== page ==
Is ZFC's Wikipedia article accurate about the redundancy of the axiom schema of specification?

I have a question about the redundancy of the axiom schema of specification that mentioned in the Wikipedia article Zermelo–Fraenkel set theory. I am sure that in some formulations of ZFC, this axiom actually follows from the axiom schema of replacement and the axiom of the empty set. However, in the formulation in the article above, it seems not to be true, contrary to what is stated in the article. I cannot prove that my suspicion is true because it is too difficult for me. I found one related article but it doesn't completely prove my suspicion. Let me explain in detail.

In the article, the axiom schema of specification is written as:

$$\textsf{SPE}\ \forall z \forall w_1 \forall w_2 \dots \forall w_n \exists y \forall x [ x \in y \Leftrightarrow ((x \in z) \land \varphi(x, w_1, w_2, \dots, w_n, z))]$$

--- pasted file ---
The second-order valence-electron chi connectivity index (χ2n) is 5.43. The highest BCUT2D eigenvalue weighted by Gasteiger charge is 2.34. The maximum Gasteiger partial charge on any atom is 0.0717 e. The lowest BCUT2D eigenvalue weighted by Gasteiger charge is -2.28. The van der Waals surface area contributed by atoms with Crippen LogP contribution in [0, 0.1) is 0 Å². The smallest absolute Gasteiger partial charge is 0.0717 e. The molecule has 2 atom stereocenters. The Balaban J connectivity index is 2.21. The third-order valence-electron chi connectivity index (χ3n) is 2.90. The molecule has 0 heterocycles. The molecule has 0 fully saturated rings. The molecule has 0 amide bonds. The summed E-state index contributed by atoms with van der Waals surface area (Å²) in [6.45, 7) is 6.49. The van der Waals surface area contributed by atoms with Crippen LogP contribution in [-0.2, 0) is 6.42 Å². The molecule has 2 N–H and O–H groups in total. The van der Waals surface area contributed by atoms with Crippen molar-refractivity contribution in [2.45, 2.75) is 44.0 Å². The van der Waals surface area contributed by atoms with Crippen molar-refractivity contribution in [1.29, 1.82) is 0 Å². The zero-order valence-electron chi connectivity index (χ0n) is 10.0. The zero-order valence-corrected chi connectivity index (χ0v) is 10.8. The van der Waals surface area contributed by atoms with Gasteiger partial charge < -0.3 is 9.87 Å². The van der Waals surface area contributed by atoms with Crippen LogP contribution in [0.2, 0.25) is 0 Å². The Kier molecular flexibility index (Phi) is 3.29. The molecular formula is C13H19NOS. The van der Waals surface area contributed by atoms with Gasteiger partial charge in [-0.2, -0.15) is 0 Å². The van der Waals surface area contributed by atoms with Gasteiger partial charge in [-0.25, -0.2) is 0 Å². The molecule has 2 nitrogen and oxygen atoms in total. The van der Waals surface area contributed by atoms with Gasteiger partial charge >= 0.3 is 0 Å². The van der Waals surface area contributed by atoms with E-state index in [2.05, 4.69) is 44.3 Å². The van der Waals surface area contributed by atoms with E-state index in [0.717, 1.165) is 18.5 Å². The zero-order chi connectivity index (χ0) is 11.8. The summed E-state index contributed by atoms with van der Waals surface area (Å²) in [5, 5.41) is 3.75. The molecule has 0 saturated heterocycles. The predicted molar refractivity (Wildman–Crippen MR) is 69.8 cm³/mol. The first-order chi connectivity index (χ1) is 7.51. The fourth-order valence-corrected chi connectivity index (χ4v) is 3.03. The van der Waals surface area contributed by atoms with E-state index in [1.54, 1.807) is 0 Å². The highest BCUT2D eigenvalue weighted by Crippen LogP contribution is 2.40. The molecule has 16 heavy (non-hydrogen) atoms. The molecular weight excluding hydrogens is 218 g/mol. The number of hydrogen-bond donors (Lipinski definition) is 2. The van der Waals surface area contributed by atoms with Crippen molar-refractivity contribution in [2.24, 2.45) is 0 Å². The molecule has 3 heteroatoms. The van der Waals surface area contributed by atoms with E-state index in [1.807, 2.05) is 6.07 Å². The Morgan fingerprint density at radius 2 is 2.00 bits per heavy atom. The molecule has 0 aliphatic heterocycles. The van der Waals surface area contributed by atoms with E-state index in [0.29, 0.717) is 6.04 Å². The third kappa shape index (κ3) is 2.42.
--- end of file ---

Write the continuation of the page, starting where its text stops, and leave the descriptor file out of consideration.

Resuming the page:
where $$\varphi$$ is any formula in the language of ZFC with all free variables among $$x, y, w_1, \dots, w_n$$ ($$y$$ is not free in $$\varphi$$),

and the axiom schema of replacement is written as:

$$\textsf{REP}\ \forall A \forall w_1 \forall w_2 \dots \forall w_n[\forall x (x \in A \Rightarrow \exists ! y\ \varphi) \Rightarrow \exists B \forall x(x \in A \Rightarrow \exists y (y \in B \land \varphi))]$$

where $$\varphi$$ is any formula in the language of ZFC whose free variables are $$x, y, A, w_1,\dots, w_n$$ so that in particular $$B$$ is not free in $$\varphi$$.

And the axiom of the empty set is not formulated in the article, but it should be written as:

$$\textsf{EMP}\ \exists X \forall x [\lnot(x \in X)].$$

For the discussion below, I want to introduce another formulation of the axiom schema of replacement. Let the following formulation written as $$\textsf{REP'}$$, the apodosis of which is different from that of $$\textsf{REP}$$:

$$\textsf{REP'}\ \forall A \forall w_1 \forall w_2 \dots \forall w_n[\forall x (x \in A \Rightarrow \exists ! y\ \varphi) \Rightarrow \exists B \forall y(\exists x (x \in A \land \varphi) \Leftrightarrow y \in B)],$$